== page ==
|Nickname(s): Old Ziathi (Ziaŧi Khung)|
Khulfa (Kavahiri: /k͡xulɸa/, Adzamasi: /xʊlva/) was a city in the Kasingadh region in what is now Tabiqa. It was a large city for its region and time period, with population estimates ranging between ten to twenty thousand inhabitants, and served as the capital of the Kavahiri Kingdom and, later, the Holy Adzamic Empire. It was almost entirely destroyed in CE 923, during violent rebellions and natural disasters that marked the end of the Empire. The modern city of Ziathi is built over its remains, with some larger ruins still remaining in the city today. Since 1994, several Tabiqan universities have come together to excavate parts of the old city, funded by municipal and provincial governments and tourism.
The meaning of the name Khulfa is unknown. /kul/ and similar segments (/khul, xol/ etc) appear in a number of toponyms throughout the Kasingadh lakes region and along the Tabiq river. The most widely-accepted theory posits that this segment originates from an undocumented language, potentially related to Kavahiri, which went extinct in prehistory.
Some amateur linguists and archaeologists argue for the etymology 'Old lake city' based on khuŋ 'old' and ulha 'to wash' or other (usually modern) Kavahiri words. However, this has inconsistencies with records of old Kavahiri and its extinct sister languages, and furthemore, contemporary writers indicated that it was known as Khulfa throughout its existence, and therefore was likely not the 'old' city.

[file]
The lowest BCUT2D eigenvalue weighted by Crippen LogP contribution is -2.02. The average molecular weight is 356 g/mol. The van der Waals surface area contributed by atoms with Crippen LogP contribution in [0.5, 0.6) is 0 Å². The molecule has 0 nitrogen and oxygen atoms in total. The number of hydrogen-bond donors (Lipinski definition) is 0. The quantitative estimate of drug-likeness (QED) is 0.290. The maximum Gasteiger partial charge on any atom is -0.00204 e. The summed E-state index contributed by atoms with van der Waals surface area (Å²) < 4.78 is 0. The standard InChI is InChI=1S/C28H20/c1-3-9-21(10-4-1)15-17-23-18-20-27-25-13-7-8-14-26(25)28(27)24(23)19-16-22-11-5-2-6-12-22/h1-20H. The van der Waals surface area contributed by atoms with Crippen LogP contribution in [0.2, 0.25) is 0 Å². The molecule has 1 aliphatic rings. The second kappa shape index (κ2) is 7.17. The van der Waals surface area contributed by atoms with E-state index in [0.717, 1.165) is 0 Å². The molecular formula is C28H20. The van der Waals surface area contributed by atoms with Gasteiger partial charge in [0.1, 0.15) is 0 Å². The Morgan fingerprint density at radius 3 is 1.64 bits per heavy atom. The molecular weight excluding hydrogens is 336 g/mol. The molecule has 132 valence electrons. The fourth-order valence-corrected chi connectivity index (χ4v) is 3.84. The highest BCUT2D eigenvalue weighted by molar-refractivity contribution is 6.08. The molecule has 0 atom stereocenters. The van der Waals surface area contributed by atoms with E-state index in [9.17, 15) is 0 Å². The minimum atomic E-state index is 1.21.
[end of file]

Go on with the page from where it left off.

Kaffic period (BCE 1,000-400)
Pre-Imperial period (BCE 400-CE 6)
Early Imperial period (CE 7-340)
Adzamic occupation (341-618)
Holy Adzamic state and collapse (619-923)
Rediscovery and excavation
Unlike many 'lost' ancient cities, Khulfa's unique history has ensured that it was never totally forgotten. The area lay mostly uninhabited for some five(?) hundred years after its destruction, but it was so well-preserved in the historical records of surrounding civilizations that, even largely destroyed and buried in shifting desert sands, its location remained relatively well-known. Many of its larger and more robust buildings were not completely destroyed, and became part of the urban and outlying landscape of the new city of Ziathi, some surviving to this day; materials from the ruins were often incorporated into new architecture as the settlement was rebuilt.
Ziathi, which started a few kilometers north of the site, expanded southward and over the ancient city, covering most of it by 1400.